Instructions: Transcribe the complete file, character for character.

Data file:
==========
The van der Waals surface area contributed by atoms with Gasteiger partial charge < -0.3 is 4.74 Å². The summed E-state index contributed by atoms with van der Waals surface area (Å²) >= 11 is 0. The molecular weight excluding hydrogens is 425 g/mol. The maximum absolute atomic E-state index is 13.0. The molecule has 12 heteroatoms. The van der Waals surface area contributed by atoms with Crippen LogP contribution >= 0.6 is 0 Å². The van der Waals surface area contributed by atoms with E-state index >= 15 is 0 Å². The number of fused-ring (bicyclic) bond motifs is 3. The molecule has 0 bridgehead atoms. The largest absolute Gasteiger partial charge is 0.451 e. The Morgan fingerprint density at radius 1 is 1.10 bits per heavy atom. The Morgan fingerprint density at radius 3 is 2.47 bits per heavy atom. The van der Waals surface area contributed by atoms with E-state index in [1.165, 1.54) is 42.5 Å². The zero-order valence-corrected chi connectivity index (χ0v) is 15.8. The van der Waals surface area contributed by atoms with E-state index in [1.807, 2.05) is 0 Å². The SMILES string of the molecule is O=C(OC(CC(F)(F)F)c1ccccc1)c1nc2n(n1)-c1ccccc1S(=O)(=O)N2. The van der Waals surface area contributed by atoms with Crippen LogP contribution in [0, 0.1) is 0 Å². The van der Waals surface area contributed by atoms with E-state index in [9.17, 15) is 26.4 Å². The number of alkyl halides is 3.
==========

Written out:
The van der Waals surface area contributed by atoms with Gasteiger partial charge < -0.3 is 4.74 Å². The summed E-state index contributed by atoms with van der Waals surface area (Å²) >= 11 is 0. The molecular weight excluding hydrogens is 425 g/mol. The maximum absolute atomic E-state index is 13.0. The molecule has 12 heteroatoms. The van der Waals surface area contributed by atoms with Crippen LogP contribution >= 0.6 is 0 Å². The van der Waals surface area contributed by atoms with E-state index >= 15 is 0 Å². The number of fused-ring (bicyclic) bond motifs is 3. The molecule has 0 bridgehead atoms. The largest absolute Gasteiger partial charge is 0.451 e. The Morgan fingerprint density at radius 1 is 1.10 bits per heavy atom. The Morgan fingerprint density at radius 3 is 2.47 bits per heavy atom. The van der Waals surface area contributed by atoms with E-state index in [1.165, 1.54) is 42.5 Å². The zero-order valence-corrected chi connectivity index (χ0v) is 15.8. The van der Waals surface area contributed by atoms with E-state index in [1.807, 2.05) is 0 Å². The SMILES string of the molecule is O=C(OC(CC(F)(F)F)c1ccccc1)c1nc2n(n1)-c1ccccc1S(=O)(=O)N2. The van der Waals surface area contributed by atoms with Crippen LogP contribution in [0, 0.1) is 0 Å². The van der Waals surface area contributed by atoms with E-state index in [9.17, 15) is 26.4 Å². The number of alkyl halides is 3.